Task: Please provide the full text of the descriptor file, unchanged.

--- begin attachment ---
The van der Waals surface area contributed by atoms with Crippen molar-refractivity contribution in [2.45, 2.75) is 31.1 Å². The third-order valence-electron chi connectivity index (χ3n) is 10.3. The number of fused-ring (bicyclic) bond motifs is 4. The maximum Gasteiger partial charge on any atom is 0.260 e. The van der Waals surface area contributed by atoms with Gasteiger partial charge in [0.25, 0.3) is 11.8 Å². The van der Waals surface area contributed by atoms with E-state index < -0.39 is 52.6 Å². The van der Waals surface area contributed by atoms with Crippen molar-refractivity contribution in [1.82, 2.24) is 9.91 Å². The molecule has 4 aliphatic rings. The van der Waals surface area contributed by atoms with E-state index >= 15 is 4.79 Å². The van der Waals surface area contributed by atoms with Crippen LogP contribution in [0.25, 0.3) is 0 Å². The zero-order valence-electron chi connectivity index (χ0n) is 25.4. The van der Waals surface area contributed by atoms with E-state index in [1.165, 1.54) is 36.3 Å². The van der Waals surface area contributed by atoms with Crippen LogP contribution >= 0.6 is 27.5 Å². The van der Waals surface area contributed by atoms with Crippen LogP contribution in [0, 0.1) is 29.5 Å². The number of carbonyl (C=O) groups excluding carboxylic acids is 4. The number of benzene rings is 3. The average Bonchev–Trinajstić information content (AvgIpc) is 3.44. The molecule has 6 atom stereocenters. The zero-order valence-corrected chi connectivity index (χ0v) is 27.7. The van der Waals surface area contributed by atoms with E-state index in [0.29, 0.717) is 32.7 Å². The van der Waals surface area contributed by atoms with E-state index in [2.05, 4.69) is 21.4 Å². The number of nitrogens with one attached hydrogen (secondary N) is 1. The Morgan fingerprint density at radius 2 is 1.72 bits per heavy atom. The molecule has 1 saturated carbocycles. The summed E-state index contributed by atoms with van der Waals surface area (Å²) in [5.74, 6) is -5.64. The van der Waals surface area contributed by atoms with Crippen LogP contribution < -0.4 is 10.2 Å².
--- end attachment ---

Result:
The van der Waals surface area contributed by atoms with Crippen molar-refractivity contribution in [2.45, 2.75) is 31.1 Å². The third-order valence-electron chi connectivity index (χ3n) is 10.3. The number of fused-ring (bicyclic) bond motifs is 4. The maximum Gasteiger partial charge on any atom is 0.260 e. The van der Waals surface area contributed by atoms with Gasteiger partial charge in [0.25, 0.3) is 11.8 Å². The van der Waals surface area contributed by atoms with E-state index < -0.39 is 52.6 Å². The van der Waals surface area contributed by atoms with Crippen molar-refractivity contribution in [1.82, 2.24) is 9.91 Å². The molecule has 4 aliphatic rings. The van der Waals surface area contributed by atoms with E-state index >= 15 is 4.79 Å². The van der Waals surface area contributed by atoms with Crippen LogP contribution in [0.25, 0.3) is 0 Å². The zero-order valence-electron chi connectivity index (χ0n) is 25.4. The van der Waals surface area contributed by atoms with E-state index in [1.165, 1.54) is 36.3 Å². The van der Waals surface area contributed by atoms with Crippen LogP contribution >= 0.6 is 27.5 Å². The van der Waals surface area contributed by atoms with Crippen LogP contribution in [0, 0.1) is 29.5 Å². The number of carbonyl (C=O) groups excluding carboxylic acids is 4. The number of benzene rings is 3. The average Bonchev–Trinajstić information content (AvgIpc) is 3.44. The molecule has 6 atom stereocenters. The zero-order valence-corrected chi connectivity index (χ0v) is 27.7. The van der Waals surface area contributed by atoms with E-state index in [0.29, 0.717) is 32.7 Å². The van der Waals surface area contributed by atoms with E-state index in [2.05, 4.69) is 21.4 Å². The number of nitrogens with one attached hydrogen (secondary N) is 1. The Morgan fingerprint density at radius 2 is 1.72 bits per heavy atom. The molecule has 1 saturated carbocycles. The summed E-state index contributed by atoms with van der Waals surface area (Å²) in [5.74, 6) is -5.64. The van der Waals surface area contributed by atoms with Crippen LogP contribution < -0.4 is 10.2 Å².